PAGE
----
Gold-Backed Tokens Grow Despite Mixed Reviews From Analysts

With high inflation and geopolitical turmoil in the headlines, these tokens appear to be benefiting from the current investment climate.

AccessTimeIconFeb 16, 2022 at 8:54 p.m. UTC
Updated May 11, 2023 at 5:03 p.m. UTC

Gold-backed tokens are outpacing the overall growth of the crypto market, despite some analysts' concerns about the reliability of the tokens as well as the very wisdom of investing in the yellow metal.

The market capitalization of tether gold (XAUT), the largest gold-backed stablecoin, has increased fourfold since the start of January 2021 to $421.3 million, according to CoinGecko. The second-biggest gold-backed stablecoin, PAX gold (PAXG), has grown fivefold to $378.3 million.

On a combined basis, the market cap of the two tokens has increased 360%, versus 150% for all cryptocurrencies, according to the analysis firm Arcane Research.

“Many investors are looking to get involved with the volatile crypto asset class, and gold-backed tokens provide some protection against volatility,” said Edward Moya, senior market analyst at the foreign-exchange brokerage Oanda. “Gold-backed tokens could continue to see massive appeal as gold’s outlook for the year improves.”

Gold is seen by many investors in traditional financial markets as a hedge against inflation – similar to the way that many traders in crypto markets think that bitcoin might increase in value if the dollar's purchasing power erodes.

Gold as store of value

Some investors also argue that gold might be a safe haven in times of geopolitical turmoil, so the recent tensions between the U.S. and Russia over Ukraine have added to the appeal for bullion. These tensions have been cited as a driver for a $1.6 billion flow into the world’s largest gold fund at the end of January.

The price of gold is up 2.8% in the past month, trading at $1,849.71 per ounce, gaining while stocks fell. Bitcoin (BTC) is up 0.6% during the same period.

Analysts said that recent data showing inflation at the fastest pace in four decades is providing some support for gold.

The economic and market environment might be fueling a surge in interest in gold tokens among crypto traders.

“Commodity-backed tokens are growing in popularity," Arcane wrote on Feb. 8. "So far, primarily gold-backed tokens have attracted investment, but other commodities may soon follow.” The Russian nickel and palladium giant Nornickel was approved on Feb. 3 by the Central Bank of Russia to issue commodity-backed tokens through its subsidiary Atomyze.

Since the gold tokens are tied to the price of the yellow metal, the rising market capitalization really just represents an increase in the number of tokens outstanding, analysts said.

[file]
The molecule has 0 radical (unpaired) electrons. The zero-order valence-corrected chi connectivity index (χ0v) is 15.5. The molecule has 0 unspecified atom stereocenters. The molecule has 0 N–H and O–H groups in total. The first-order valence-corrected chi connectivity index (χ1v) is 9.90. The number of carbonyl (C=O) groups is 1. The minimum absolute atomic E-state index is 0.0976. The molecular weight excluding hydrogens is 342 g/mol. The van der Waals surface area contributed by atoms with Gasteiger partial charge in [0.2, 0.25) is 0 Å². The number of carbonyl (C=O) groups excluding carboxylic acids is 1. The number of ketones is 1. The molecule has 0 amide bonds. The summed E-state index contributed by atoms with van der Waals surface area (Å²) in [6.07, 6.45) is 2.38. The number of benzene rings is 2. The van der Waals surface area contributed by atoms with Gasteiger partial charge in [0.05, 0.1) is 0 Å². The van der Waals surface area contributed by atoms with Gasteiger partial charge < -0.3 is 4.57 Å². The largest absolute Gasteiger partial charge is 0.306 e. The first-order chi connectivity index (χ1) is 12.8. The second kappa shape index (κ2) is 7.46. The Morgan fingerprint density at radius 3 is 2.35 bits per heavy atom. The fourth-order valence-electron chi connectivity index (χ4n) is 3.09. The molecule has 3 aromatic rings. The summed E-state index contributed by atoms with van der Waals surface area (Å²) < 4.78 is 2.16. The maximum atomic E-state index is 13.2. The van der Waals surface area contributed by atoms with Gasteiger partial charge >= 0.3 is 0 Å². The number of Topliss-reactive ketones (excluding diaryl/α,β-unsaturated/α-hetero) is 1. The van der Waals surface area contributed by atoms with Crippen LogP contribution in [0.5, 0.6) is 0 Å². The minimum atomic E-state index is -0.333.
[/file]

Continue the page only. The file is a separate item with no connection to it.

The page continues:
"What you are talking about is that there is issuance of gold-backed tokens," said Mati Greenspan, CEO at Quantum Economics and former eToro senior analyst. "If they want to issue them, they issue them."

The market value of the gold tokens, now around $800 million combined, pales in comparison with bitcoin's $833 billion.

And, of course, the price action on gold in recent years has been anemic compared with many cryptocurrencies whose prices have gone up by many multiples.

“For investors, there’s little profit for gold-backed tokens as the price does not change much,” Greenspan said.

Supply, demand and 'digital scarcity'

With gold and gold tokens, when the price goes up, gold miners can try to dig up more and increase supply. Bitcoin's supply, by contrast, is controlled by the underlying blockchain's original programming. When the price goes up, the supply growth stays the same.

“When it comes to valuation of digital assets, it seems that digital scarcity in and of itself is far more powerful than the added benefits of tying it to a metal or other physical materials,” Greenspan said.

Garrick Hileman, head of research at and a visiting fellow at the London School of Economics, said gold-backed tokens bring advantages, such as fast settlement, zero minimum purchases and high transferability.

The redemption process isn't always so smooth, though: Sometimes it can take days or weeks, he said.

Greenspan noted that investors may need to trust that the issuers of the gold-backed tokens are actually buying gold to back them up.

The Arcane report pointed out that several projects have tried creating tokens backed by commodities other than gold, such as silver or palladium, but have met various obstacles along the way. One silver-backed token offering has been marked as a scam.

A big question hanging over dollar-backed stablecoins such as Tether's USDT is whether it has proper reserves to back up those tokens.

Tether, the largest dollar-linked stablecoin, has a market capitalization of $78.6 billion, according to CoinGecko. But its issuer, Tether, has been the subject of skepticism over the reserves it uses to back USDT.

“Just because somebody said to you they are offering you gold-backed tokens doesn’t mean that you can actually trust them that they are actually backed by physical gold,” Greenspan said.


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Angelique Chen

Angelique is a market contributor at CoinDesk.